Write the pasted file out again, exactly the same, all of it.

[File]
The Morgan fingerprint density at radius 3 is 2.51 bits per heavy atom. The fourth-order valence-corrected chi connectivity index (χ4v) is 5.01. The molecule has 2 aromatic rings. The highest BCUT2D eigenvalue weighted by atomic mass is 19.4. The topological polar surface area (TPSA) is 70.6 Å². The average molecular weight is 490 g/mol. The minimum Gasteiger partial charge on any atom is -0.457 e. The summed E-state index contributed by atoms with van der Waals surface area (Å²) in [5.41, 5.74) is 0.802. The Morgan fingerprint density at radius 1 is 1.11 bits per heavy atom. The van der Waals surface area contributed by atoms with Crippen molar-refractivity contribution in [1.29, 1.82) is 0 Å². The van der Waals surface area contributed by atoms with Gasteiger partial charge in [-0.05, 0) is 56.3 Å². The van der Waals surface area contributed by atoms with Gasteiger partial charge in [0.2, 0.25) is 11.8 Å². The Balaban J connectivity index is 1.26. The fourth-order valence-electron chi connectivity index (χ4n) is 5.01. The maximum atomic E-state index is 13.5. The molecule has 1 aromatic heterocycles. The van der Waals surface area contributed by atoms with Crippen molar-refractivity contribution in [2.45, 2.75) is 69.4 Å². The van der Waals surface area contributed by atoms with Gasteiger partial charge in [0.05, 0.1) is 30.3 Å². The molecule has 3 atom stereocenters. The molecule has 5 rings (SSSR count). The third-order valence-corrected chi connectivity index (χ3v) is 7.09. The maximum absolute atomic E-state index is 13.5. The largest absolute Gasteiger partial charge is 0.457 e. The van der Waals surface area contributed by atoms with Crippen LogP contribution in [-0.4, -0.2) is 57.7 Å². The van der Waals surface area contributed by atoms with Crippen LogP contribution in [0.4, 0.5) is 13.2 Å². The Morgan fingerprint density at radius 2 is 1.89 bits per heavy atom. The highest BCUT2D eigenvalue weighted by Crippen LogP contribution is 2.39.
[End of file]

The Morgan fingerprint density at radius 3 is 2.51 bits per heavy atom. The fourth-order valence-corrected chi connectivity index (χ4v) is 5.01. The molecule has 2 aromatic rings. The highest BCUT2D eigenvalue weighted by atomic mass is 19.4. The topological polar surface area (TPSA) is 70.6 Å². The average molecular weight is 490 g/mol. The minimum Gasteiger partial charge on any atom is -0.457 e. The summed E-state index contributed by atoms with van der Waals surface area (Å²) in [5.41, 5.74) is 0.802. The Morgan fingerprint density at radius 1 is 1.11 bits per heavy atom. The van der Waals surface area contributed by atoms with Crippen molar-refractivity contribution in [1.29, 1.82) is 0 Å². The van der Waals surface area contributed by atoms with Gasteiger partial charge in [-0.05, 0) is 56.3 Å². The van der Waals surface area contributed by atoms with Gasteiger partial charge in [0.2, 0.25) is 11.8 Å². The Balaban J connectivity index is 1.26. The fourth-order valence-electron chi connectivity index (χ4n) is 5.01. The maximum atomic E-state index is 13.5. The molecule has 1 aromatic heterocycles. The van der Waals surface area contributed by atoms with Crippen molar-refractivity contribution in [2.45, 2.75) is 69.4 Å². The van der Waals surface area contributed by atoms with Gasteiger partial charge in [0.05, 0.1) is 30.3 Å². The molecule has 3 atom stereocenters. The molecule has 5 rings (SSSR count). The third-order valence-corrected chi connectivity index (χ3v) is 7.09. The maximum absolute atomic E-state index is 13.5. The largest absolute Gasteiger partial charge is 0.457 e. The van der Waals surface area contributed by atoms with Crippen LogP contribution in [-0.4, -0.2) is 57.7 Å². The van der Waals surface area contributed by atoms with Crippen LogP contribution in [0.4, 0.5) is 13.2 Å². The Morgan fingerprint density at radius 2 is 1.89 bits per heavy atom. The highest BCUT2D eigenvalue weighted by Crippen LogP contribution is 2.39.